Navigating the transition to in person school settings with our adolescent clients and their support networks is complex and more important than ever. Let’s talk about how we can support those struggling with big fears about returning to school and all the experiences that come along with it.
Hold Space for Their Valid Fears
As much as we want to steer away from future tripping or anticipatory anxiety, validate your clients present fears of returning to peers and school after some time away. This is a great time to assist clients in identifying how their anxiety presents both inwardly and externally, as
everyone experiences anxiety and holds it differently in their body. Next, spend some time with each client in finding or reviewing what individualized self-soothing and regulating practices assist every client with calming their bodies and minds as they navigate this transition.
Returning to School May be Code for Fears Around:
- How they look as they may anticipate others will comment on their appearance
- New pronouns or presenting gender identities
- Setting boundaries and navigating seeing peers they may not have seen in some time
- Fear of bullying
- Peer pressure
- Difficult academic load
- Time management
- New routine/new school/new environment
- Making authentic connections
Weekly Check In
Encourage a weekly council meeting, a specific time held weekly for supports and client to come together to chat about the week. The agenda for their meeting could include: what items they may need for school, activities planned for the week, items they want for snacks or grocery planning, school projects they may need assistance with, a time to check in with one another regarding how they are feeling.
We all get lost in our busy schedules, so taking time to touch base and check in with one another can be helpful.
Include their school counselor if clients and supports are comfortable signing ROIs to assist with transition plans. School counselors can be amazing and helpful resources if you include them in the transition conversation. Ensure that clients have their therapist and mental health
care professional sessions set up, blocked off into their schedule already to assist with continuation of care.
Practice practice practice!
Interactive role play is a fun way to “act out” and practice how clients can navigate nuanced situations they may be frazzled about. Introducing themselves by their preferred pronouns, setting boundaries, or just practicing communication skills as many clients are just nervous they are “out of practice” with their socializing are wonderful ways to assist clients in preparing for back to school and LIFE.
Create realistic structure
Slowly build into the routine that they may need to integrate to function best at school. Jumping straight into their school sleep schedule may shock their system and create issues with sleep and lethargy. Assist clients with setting their circadian rhythms back slowly around a 1-2 weeks prior to their schedule actually beginning to ease them back into waking up earlier.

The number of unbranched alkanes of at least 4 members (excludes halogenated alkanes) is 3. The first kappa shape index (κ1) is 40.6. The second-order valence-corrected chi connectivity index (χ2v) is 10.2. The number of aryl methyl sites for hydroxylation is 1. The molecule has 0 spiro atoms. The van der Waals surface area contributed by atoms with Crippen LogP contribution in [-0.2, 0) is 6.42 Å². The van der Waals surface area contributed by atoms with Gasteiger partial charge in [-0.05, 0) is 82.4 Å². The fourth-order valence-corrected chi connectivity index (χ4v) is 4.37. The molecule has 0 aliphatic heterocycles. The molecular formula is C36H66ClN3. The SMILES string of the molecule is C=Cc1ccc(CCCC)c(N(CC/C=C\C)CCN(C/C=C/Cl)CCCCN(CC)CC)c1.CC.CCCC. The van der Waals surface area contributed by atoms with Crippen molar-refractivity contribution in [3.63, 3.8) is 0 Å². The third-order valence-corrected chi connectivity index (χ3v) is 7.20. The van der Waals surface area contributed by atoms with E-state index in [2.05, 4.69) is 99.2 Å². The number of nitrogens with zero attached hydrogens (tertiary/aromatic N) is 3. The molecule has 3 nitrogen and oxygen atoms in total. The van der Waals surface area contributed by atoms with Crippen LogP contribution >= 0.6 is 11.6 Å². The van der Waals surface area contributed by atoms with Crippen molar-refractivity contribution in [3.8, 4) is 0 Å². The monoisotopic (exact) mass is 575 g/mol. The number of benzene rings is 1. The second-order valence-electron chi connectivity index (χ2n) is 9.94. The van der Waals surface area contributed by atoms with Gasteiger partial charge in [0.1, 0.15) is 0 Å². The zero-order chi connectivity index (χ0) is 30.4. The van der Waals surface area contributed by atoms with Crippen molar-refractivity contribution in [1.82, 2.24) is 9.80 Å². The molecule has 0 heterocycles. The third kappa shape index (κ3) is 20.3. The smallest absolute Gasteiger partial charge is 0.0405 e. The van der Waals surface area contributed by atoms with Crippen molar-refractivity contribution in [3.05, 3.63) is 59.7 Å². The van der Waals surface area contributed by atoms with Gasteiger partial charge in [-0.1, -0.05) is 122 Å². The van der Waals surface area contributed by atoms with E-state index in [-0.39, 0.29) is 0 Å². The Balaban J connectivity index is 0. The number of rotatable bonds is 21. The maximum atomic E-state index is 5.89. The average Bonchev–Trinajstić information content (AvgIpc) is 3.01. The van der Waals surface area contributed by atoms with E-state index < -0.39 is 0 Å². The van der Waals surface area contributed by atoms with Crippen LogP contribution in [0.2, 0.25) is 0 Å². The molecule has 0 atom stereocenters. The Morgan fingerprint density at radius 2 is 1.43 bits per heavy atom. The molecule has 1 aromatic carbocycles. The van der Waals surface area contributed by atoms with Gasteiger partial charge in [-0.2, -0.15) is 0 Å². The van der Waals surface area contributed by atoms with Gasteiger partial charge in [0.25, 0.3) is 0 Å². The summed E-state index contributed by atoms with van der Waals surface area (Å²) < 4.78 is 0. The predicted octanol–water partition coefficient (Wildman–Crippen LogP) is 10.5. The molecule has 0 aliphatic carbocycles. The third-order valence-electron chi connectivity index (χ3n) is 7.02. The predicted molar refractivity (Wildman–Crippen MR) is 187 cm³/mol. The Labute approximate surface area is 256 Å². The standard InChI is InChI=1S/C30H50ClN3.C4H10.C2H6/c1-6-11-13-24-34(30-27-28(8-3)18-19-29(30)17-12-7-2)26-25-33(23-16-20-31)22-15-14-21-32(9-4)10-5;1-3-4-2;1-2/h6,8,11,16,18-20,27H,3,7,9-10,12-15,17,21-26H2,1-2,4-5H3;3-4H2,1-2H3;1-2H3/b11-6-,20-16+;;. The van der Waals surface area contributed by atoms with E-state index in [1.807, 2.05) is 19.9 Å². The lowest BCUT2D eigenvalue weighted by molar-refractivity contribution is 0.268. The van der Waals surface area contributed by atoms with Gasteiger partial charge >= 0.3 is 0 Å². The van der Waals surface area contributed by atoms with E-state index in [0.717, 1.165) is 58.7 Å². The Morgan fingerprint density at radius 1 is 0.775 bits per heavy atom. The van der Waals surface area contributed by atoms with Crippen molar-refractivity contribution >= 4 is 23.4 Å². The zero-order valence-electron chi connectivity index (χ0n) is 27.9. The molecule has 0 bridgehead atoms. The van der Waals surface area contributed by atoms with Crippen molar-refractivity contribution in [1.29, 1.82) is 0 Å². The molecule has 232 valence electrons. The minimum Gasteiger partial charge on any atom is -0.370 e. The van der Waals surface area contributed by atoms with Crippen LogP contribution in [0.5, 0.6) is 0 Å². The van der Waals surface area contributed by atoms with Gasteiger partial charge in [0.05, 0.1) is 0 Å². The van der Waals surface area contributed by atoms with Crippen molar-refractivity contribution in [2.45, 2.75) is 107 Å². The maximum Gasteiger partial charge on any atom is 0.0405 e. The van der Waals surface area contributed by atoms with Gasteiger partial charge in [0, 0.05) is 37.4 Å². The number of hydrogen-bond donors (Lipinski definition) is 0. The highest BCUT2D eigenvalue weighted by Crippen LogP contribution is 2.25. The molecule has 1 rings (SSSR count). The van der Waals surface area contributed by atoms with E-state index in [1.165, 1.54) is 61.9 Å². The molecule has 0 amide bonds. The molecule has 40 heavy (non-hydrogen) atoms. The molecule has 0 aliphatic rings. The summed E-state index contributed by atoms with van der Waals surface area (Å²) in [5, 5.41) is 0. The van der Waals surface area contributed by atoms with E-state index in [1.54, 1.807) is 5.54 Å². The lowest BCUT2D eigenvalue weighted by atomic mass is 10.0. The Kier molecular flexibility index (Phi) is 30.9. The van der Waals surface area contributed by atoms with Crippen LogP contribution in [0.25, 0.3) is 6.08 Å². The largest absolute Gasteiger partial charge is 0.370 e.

I don’t know is a doorway for exploration. The questions, “How can I support you,” is usually met with the answer “I honestly don’t know.” Exploring what support is helpful and not helpful to clients is a unique opportunity to find that they feel comfortable with from others in terms of support. Therapy may be their first introduction to learning and identifying what support can look like. Simple encouraging texts from loved ones, distraction when feeling anxious, reminders to take a deep breath, and hugs with consent are all forms of support that many clients aren’t even aware of prior to therapy.
Asking for help is cool
Assist clients with increasing their problem solving skills, opening up their minds to different options in navigating the factors contributing to their anxiety. For example, when I started my master’s program, I had an enormous amount of anxiety regarding finding my classes and their locations. Suggesting clients request a tour of their school prior to their first day to map out the geographical location of their classes, practice their locker combos, or just walk the layout of the school may be beneficial in calming their normal nerves.
Recognize that they will try to do it ALL themselves. Thus, normalize and practice asking for help with small requests to increase their comfortability in reaching out to maybe one or two peers or adults when they feel stuck. Often, we can be fearful of judgement or being a burden to someone by asking for their help. We are not islands and our adolescents and students deserve to be reminded of that when anxiety and depression may could the way!